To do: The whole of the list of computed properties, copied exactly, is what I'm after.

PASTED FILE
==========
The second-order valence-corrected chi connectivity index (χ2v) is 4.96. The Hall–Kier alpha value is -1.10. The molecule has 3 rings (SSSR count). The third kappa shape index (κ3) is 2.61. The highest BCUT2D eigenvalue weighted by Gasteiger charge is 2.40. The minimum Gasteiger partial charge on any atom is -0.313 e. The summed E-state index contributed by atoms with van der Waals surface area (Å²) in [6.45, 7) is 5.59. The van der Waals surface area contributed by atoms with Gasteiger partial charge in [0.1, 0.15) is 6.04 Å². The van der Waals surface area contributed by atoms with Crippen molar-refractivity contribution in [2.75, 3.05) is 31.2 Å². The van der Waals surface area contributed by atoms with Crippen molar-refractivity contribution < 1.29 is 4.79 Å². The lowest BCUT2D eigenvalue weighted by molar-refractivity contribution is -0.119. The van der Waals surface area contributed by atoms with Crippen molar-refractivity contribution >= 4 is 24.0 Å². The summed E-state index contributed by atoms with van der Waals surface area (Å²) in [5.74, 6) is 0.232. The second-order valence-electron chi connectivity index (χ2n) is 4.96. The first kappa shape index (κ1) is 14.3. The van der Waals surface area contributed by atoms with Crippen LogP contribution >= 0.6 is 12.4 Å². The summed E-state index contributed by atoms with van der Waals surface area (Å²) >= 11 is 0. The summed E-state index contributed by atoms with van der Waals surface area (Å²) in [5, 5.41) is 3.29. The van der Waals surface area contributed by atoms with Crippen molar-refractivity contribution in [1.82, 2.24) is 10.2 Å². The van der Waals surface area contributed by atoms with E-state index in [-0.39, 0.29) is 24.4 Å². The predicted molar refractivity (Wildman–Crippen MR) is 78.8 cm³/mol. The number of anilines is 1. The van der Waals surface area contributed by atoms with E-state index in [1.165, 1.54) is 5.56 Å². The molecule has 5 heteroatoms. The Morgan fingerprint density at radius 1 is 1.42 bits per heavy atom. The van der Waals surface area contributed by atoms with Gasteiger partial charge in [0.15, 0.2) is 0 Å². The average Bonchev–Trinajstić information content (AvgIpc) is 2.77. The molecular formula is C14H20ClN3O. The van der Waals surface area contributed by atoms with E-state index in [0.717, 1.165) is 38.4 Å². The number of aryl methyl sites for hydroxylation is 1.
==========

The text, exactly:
The second-order valence-corrected chi connectivity index (χ2v) is 4.96. The Hall–Kier alpha value is -1.10. The molecule has 3 rings (SSSR count). The third kappa shape index (κ3) is 2.61. The highest BCUT2D eigenvalue weighted by Gasteiger charge is 2.40. The minimum Gasteiger partial charge on any atom is -0.313 e. The summed E-state index contributed by atoms with van der Waals surface area (Å²) in [6.45, 7) is 5.59. The van der Waals surface area contributed by atoms with Gasteiger partial charge in [0.1, 0.15) is 6.04 Å². The van der Waals surface area contributed by atoms with Crippen molar-refractivity contribution in [2.75, 3.05) is 31.2 Å². The van der Waals surface area contributed by atoms with Crippen molar-refractivity contribution < 1.29 is 4.79 Å². The lowest BCUT2D eigenvalue weighted by molar-refractivity contribution is -0.119. The van der Waals surface area contributed by atoms with Crippen molar-refractivity contribution >= 4 is 24.0 Å². The summed E-state index contributed by atoms with van der Waals surface area (Å²) in [5.74, 6) is 0.232. The second-order valence-electron chi connectivity index (χ2n) is 4.96. The first kappa shape index (κ1) is 14.3. The van der Waals surface area contributed by atoms with Crippen LogP contribution >= 0.6 is 12.4 Å². The summed E-state index contributed by atoms with van der Waals surface area (Å²) >= 11 is 0. The summed E-state index contributed by atoms with van der Waals surface area (Å²) in [5, 5.41) is 3.29. The van der Waals surface area contributed by atoms with Crippen molar-refractivity contribution in [1.82, 2.24) is 10.2 Å². The van der Waals surface area contributed by atoms with E-state index in [-0.39, 0.29) is 24.4 Å². The predicted molar refractivity (Wildman–Crippen MR) is 78.8 cm³/mol. The number of anilines is 1. The van der Waals surface area contributed by atoms with E-state index in [1.165, 1.54) is 5.56 Å². The molecule has 5 heteroatoms. The Morgan fingerprint density at radius 1 is 1.42 bits per heavy atom. The van der Waals surface area contributed by atoms with Gasteiger partial charge in [0.15, 0.2) is 0 Å². The average Bonchev–Trinajstić information content (AvgIpc) is 2.77. The molecular formula is C14H20ClN3O. The van der Waals surface area contributed by atoms with E-state index in [0.717, 1.165) is 38.4 Å². The number of aryl methyl sites for hydroxylation is 1.